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Big quakes not outside global trend - 22/09/1999

The recent series of big overseas earthquakes in populated areas is nothing out of the ordinary in terms of size and frequency of large quakes around the world, the Institute of Geological & Nuclear Sciences Limited (GNS) said today.

Large earthquakes happen regularly, but there has been a run of populated areas being hit, GNS seismologist Terry Webb said.

" This has led to the false impression that there has been an increase in global earthquake activity," Dr Webb.

" Big earthquakes occur regularly with many occurring under the ocean or in sparsely populated areas. If they don’t cause damage they don’t register in the public consciousness."

Global earthquake statistics for the past 20 years showed there was a relatively steady occurrence of big quakes. Recent large earthquakes in Turkey, Greece, and Taiwan were not out of place in a global sense.

Dr Webb said there was no scientific evidence to support suggestions that a big quake in New Zealand could be triggered by this week’s magnitude 7.6 quake in Taipei.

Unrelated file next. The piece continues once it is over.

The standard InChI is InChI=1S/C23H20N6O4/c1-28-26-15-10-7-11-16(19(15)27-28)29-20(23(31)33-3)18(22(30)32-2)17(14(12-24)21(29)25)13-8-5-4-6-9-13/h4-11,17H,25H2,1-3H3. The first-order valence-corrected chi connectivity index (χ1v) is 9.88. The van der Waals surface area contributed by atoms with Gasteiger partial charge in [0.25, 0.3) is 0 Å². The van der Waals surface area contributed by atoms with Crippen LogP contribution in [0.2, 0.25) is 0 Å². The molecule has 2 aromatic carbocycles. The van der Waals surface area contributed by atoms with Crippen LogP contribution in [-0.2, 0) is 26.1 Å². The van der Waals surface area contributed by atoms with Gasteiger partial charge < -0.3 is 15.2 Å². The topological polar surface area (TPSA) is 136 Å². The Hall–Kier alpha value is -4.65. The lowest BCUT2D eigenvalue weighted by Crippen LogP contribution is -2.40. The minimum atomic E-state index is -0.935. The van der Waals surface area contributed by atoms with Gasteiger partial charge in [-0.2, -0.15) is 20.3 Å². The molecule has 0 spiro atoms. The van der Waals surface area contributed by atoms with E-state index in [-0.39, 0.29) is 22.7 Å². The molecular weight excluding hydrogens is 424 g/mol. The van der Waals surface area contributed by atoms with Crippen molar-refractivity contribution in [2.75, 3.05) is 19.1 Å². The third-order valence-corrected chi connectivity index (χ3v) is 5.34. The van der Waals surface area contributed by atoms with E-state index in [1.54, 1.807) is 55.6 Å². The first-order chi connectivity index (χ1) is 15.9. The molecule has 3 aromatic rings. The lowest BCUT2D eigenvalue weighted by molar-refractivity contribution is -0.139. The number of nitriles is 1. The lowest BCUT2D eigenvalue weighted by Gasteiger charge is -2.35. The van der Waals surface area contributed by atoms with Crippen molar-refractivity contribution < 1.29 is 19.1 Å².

" Stress triggering – where one big shock can set up another – does occur but only over relatively short distances, up to 150 kilometres."

" There’s no clear evidence that stress triggering can happen over much larger distances."

Records showed that, on average, New Zealand could expect one shallow quake of magnitude 6 or greater every year, one magnitude 7 every 10 years, and an 8 every 100 years.

" New Zealand has been relatively quiet in recent decades with the magnitude 6.5 Edgecumbe earthquake in 1987 the only significantly damaging on-land shock in the past 30 years.

" If a shallow magnitude 6 quake hit a population centre, it could cause severe damage. A magnitude 7 - 30 times more powerful than a magnitude 6 - could be very destructive if it hit a New Zealand city.

" It’s inevitable that sometime in the future a quake of similar magnitude to those in Taiwan and Turkey will strike a populated area in New Zealand.

" Since there’s no way of forecasting when this will happen, it pays to be sensibly prepared."

Dr Webb said there were many similarities between preparing for a big quake and preparing for the Y2K bug.

" People have been urged to prepare for Y2K, but it makes sense to be prepared in this way all the time.

" Evidence from the big overseas quakes is that a good level of disaster preparedness can pay huge dividends both on an individual level and for the whole community."